Snake bite victims in UK wait too long for treatment

Snake bite victims in the UK often wait too long for treatment, putting them at a higher risk of developing a long-term disability, according to researchers.
Victims are waiting too long to be treated for snake bites. Picture: Ian Waldie/Getty ImagesVictims are waiting too long to be treated for snake bites. Picture: Ian Waldie/Getty Images
Victims are waiting too long to be treated for snake bites. Picture: Ian Waldie/Getty Images

Around 50 to 100 people are bitten by venomous adder snakes in the UK each year, mostly in summer.

In July, 14 people received hospital treatment for adder bites nationwide, but some arrived too late for it to be effective.

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Professor Michael Eddleston, of the University of Edinburgh, said: “We’re seeing an increase in people who have been bitten coming to hospital after 24 hours or so, when their swelling is already quite severe.

“This puts them at risk of painful mobility problems.

“Treatment is much more effective if given early and we would urge victims to get 
to hospital as quickly as possible.

“Not all will require antivenom but those who do will get it quickly, limiting the extent of the swelling and the long-term complications.”

The most common consequences of poisonous adder bites are swelling and bruising, which can extend from the hand to the chest wall or from the foot to the groin.

This can be made worse by having to walk back to a road to reach transport. Antivenom can substantially reduce the severity of the injury if given early.

However, delaying treatment can lead to intense swelling and pain of the bitten limb and mobility problems that require long-term physiotherapy.

Researchers at the university have urged any snake bite victims to seek urgent medical attention after the getting injured.

Adders are the only species of poisonous snake found in the UK.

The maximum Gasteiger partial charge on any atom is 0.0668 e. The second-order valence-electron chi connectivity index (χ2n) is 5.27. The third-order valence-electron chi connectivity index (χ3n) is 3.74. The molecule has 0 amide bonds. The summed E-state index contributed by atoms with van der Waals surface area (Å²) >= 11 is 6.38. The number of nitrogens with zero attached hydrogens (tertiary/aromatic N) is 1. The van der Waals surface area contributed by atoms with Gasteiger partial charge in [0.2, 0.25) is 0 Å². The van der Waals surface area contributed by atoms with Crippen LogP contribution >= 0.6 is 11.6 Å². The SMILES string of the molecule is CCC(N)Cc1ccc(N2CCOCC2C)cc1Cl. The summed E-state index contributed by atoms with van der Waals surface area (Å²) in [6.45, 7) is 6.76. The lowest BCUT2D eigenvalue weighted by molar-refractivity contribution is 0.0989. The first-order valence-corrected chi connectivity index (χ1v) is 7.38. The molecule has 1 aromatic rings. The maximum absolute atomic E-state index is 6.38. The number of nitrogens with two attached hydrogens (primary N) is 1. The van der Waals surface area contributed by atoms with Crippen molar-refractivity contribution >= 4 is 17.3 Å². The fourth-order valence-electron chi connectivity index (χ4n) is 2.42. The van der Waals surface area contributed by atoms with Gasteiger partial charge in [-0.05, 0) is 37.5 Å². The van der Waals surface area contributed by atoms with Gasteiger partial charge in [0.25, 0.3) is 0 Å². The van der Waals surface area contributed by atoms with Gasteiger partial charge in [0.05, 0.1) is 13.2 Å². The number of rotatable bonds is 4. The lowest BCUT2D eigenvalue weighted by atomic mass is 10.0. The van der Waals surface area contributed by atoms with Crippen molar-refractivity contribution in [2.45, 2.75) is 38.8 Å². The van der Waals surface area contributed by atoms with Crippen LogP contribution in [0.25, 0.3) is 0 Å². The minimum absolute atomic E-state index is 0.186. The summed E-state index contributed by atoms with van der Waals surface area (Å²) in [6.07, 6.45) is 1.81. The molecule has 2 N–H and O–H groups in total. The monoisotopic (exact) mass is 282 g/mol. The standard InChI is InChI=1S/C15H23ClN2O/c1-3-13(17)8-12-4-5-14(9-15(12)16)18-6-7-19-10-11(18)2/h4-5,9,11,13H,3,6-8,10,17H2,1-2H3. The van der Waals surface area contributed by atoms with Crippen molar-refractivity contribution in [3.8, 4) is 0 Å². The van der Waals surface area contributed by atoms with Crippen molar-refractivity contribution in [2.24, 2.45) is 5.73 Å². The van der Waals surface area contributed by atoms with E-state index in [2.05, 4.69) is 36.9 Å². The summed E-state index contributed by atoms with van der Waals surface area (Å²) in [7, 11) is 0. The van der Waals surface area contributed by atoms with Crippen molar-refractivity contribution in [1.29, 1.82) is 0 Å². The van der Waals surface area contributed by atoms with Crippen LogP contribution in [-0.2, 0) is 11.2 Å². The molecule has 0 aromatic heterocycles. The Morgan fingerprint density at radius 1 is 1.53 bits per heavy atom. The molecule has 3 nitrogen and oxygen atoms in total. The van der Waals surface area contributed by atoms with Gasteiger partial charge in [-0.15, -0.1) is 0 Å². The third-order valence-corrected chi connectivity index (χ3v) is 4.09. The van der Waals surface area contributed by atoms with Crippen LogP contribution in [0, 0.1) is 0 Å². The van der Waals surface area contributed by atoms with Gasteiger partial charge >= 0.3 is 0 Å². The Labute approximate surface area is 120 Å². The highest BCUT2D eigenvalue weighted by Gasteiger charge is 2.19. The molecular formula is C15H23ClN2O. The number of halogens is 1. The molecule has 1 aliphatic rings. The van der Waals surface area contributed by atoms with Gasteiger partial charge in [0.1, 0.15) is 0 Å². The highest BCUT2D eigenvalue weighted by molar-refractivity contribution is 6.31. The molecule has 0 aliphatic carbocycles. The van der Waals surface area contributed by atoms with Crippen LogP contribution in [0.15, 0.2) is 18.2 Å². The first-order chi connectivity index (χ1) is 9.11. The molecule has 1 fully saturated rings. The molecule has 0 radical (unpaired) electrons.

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Their bites are more common in the summer months, when they are more active.

Sometimes venom is not injected so may not require treatment, although doctors say they should still be monitored for potential problems.

In some cases, bites can cause patients to faint. They can also cause the tongue to swell up, which can lead to breathing problems.

No one has died from an adder bite in Britain for more than 20 years. In a small number of people, a snake bite can trigger a severe reaction, known as anaphylaxis or anaphylactic shock.

Adders are commonly found in areas of rough, open countryside near woodland and are mostly seen in early spring when they emerge from hibernation.

Most have a distinct dark zigzag that runs down the length of their bodies, as well as an inverted “V” shape on their neck. Males are usually white or pale grey with a black zigzag, while the females are a pale brown colour, with a darker brown zigzag. In some cases, adders can be entirely black – which can lead them to being mistaken for others. Adults adults tend to grow to a total length of 25 to 35 inches.

Adders are more likely to emerge in summer months because snakes are cold blooded and are therefore more active when the weather is warmer.